Merit of the research proposal

  • Novelty of the proposed approach
  • Potential to be transformative and have high international impact
  • Potential to create new fields of research
  • Potential to extend and/or complement national and international work in the area
  • Appropriateness of the methods and approaches in terms of the research objectives
  • Feasibility of the research given the projected resources and timeline
  • Degree of integration across disciplines and with international collaborators
  • Anticipated outcomes and benefits to the wider community
  • Consideration of equity, diversity and inclusion in the research design, if applicable.

Excellence of the applicants and complementarity of expertise

  • Excellence and significance of the proposed research team;
  • Appropriateness of the expertise of the research team in terms of realizing the research goals;
  • Effectiveness with which the project will bring together expertise from complementary disciplines;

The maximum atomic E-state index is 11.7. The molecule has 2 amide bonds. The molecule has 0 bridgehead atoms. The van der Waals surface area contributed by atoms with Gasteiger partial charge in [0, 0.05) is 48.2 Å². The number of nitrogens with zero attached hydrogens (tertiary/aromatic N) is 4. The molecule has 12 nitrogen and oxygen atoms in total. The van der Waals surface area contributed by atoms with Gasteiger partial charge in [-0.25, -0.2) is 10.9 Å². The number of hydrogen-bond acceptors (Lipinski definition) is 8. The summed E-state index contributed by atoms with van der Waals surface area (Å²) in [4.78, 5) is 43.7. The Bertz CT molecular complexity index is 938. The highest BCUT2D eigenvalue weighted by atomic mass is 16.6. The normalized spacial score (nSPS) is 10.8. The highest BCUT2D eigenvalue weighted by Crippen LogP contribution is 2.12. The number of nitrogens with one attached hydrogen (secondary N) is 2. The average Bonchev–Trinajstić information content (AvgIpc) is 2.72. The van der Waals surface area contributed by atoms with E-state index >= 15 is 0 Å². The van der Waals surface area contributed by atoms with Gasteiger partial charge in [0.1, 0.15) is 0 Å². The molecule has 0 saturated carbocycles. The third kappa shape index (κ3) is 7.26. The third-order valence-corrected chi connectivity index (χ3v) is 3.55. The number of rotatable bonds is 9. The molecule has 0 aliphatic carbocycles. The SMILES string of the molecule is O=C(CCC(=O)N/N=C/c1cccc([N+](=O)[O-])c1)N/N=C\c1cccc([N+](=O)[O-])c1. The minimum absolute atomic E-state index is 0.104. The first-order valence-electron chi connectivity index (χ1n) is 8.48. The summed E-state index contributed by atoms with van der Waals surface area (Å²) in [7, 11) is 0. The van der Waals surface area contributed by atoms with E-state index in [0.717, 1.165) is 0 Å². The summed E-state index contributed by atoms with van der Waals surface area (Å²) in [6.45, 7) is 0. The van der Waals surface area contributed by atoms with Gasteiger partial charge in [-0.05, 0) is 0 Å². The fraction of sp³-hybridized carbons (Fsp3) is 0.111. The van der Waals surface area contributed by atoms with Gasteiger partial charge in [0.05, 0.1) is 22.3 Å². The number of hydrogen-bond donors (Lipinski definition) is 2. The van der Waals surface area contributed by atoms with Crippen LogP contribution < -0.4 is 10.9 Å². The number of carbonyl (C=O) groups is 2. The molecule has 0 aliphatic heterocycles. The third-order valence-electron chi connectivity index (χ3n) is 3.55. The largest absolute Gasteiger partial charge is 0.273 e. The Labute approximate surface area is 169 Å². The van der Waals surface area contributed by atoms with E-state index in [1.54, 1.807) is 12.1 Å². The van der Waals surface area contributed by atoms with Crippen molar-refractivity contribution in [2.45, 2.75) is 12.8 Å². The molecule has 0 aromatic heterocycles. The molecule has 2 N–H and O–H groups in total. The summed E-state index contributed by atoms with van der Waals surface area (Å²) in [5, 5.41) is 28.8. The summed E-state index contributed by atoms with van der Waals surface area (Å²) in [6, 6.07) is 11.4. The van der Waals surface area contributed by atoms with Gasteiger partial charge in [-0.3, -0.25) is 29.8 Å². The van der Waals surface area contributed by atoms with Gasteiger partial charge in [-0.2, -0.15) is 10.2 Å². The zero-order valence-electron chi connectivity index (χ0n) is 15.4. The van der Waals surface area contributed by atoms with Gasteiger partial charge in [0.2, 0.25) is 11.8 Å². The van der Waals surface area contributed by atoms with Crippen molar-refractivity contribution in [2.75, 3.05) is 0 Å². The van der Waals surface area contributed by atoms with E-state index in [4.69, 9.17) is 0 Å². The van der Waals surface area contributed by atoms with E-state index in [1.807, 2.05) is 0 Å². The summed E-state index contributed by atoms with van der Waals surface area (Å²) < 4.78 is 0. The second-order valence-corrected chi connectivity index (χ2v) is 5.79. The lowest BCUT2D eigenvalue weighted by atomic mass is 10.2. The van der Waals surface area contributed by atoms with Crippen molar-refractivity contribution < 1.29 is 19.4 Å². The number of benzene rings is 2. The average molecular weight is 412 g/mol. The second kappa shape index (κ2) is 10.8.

• Extent of involvement and integration of Canadian government researchers;
  • Involvement and integration of other partners and/or international collaborators.
  • Explain the rationale for the team composition, how it has the necessary expertise, experience, and how equity, diversity and inclusion have been considered for the successful execution of the proposed program.

Potential for value-added training of highly qualified personnel (HQP)

  • Potential for the initiative to achieve excellence in the training of highly qualified personnel;
  • Potential for enhanced training opportunities for graduate students and postdoctoral-level individuals, and other research personnel such as undergraduates, research associates and technicians, including international experience;